The bottom had just about fallen out of the business and we hadDecided to move from Brunswick, Georgia, back to Modesto, California. Everything was packed and loaded into the two vehicles. All was readyFor the 3,000 mile cross country trip, except for the two animals and about800 cans of canned meat and vegetables. I have always had this “thing” about having tons of canned food. IHave always had a pantry everywhere I have lived. If there wasn’t a pantryWhen I moved in, I would build one. I guess storing canned food stems back to when I was a young boy inThe orphanage. I have never forgotten the nights I went to bed hungry –My stomach hurting and growling. I remember the days that I had to stealBread crumbs so that whatever boy was locked in the hall closet would haveSomething to eat. There was no way that we would be able to haul all this food acrossCountry. So, it was decided that we would leave it for the next family whoMight rent the house after we moved. I drove to the supermarket to pick up some soft drinks for the trip.As I made my way down the aisle, there were three elderly women blocking Walkway. I stopped and waited hoping that they would move one of theirCarts so that I could get through. I stood there getting a little. The three of them were going through tons of coupons. All atOnce, one of the ladies dropped the coupons and they scattered all over theFloor. I pushed my cart to one side and I got down on my hands and knees andI began gathering up the hundreds of coupons. As I raked them together IHeard the ladies talking among themselves. It appears that the three ofThem had pooled their social security money together in order to buy food The month. I gathered up the coupons and I handed them to one of theWomen. When I looked into one of their carts there must have been 40 or 50Cans of peas. “Boy! You guys sure must love peas,” I said. “They are on sale, five for a dollar,” said the elderly woman. “You eat peas everyday?” I asked them. “Corn will be on sale next month,” said another lady. “Ladies, I have a deal for you. Put all this stuff back and followMe,” I told them. “I know you do not know me from Adam. But we areLeaving for California in a few hours. I have a ton of canned food thatYou can have for free. Peas, corn, canned meat, tuna, chicken in a can.You name it, I got it,” I told them. “The manager knows me here. He willTell you that it is ok.” Within five minutes the ladies were following me to my house. ForMore than 30 minutes we loaded canned goods into their car’s trunk and backSeat. All at once, one of the elderly ladies picked up two cans of cornedBeef hash and held it against her chest. “You’ve got meat! I LIKE MEAT,” said the woman, as she sat down onThe ground and began to cry. “I’ve never seen anyone cry over canned meat before,” I told her. “You’d cry if you got hungry enough,” said one of the other elderly women. “I know,” I said, as I smiled at her, remembering back to my days inThe orphanage. As they drove away I looked over at my wife and I yelled out, “I FEELGOOD — just like the song says.” “Oh, Roger. Let’s go! California here we come!” she said as sheSmiled at me.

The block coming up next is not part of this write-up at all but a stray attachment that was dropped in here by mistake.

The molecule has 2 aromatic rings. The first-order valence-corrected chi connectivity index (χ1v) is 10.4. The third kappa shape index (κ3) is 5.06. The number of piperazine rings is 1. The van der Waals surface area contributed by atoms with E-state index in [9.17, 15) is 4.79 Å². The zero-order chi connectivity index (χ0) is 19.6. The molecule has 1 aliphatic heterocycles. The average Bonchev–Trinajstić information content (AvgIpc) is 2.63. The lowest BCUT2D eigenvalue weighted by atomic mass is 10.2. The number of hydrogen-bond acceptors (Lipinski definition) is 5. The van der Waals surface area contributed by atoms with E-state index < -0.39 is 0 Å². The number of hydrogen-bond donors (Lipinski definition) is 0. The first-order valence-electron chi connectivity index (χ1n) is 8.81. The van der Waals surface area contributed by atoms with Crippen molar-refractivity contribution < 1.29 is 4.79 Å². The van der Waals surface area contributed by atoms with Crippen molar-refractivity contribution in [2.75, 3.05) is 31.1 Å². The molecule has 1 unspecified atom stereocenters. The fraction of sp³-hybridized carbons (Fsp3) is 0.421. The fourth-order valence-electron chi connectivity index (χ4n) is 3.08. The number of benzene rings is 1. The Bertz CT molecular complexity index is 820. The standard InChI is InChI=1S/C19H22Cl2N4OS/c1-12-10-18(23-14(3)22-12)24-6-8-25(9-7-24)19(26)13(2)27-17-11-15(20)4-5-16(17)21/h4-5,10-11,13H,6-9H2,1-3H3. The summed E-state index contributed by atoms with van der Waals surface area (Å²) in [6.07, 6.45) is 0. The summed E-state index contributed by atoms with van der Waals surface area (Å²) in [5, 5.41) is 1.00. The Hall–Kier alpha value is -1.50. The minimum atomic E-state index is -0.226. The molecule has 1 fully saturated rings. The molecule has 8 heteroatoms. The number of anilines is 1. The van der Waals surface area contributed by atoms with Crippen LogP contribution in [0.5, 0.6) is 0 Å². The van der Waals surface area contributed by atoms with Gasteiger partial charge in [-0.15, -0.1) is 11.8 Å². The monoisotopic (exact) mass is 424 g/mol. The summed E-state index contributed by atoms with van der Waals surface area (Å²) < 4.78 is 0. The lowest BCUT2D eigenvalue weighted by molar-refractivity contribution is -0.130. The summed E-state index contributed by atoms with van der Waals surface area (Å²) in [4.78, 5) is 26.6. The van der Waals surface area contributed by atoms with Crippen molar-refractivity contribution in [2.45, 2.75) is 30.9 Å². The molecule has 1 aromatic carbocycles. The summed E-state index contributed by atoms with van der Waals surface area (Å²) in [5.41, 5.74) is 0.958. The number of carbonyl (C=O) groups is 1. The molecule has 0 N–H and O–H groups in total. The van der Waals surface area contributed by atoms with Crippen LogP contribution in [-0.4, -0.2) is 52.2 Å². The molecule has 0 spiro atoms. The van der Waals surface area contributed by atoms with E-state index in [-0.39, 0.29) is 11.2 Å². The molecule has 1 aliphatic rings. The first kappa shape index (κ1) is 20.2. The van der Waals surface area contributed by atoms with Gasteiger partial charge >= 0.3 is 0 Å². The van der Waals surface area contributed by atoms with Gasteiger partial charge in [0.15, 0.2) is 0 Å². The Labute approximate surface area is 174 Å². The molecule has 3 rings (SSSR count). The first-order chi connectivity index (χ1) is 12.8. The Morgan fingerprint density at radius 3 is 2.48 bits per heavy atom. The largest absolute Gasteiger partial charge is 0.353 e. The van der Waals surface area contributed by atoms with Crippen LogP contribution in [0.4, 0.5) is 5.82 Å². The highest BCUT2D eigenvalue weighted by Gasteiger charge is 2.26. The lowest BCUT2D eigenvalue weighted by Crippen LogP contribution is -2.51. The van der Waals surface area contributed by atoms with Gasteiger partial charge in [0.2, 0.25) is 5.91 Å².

Getting In Late, LoL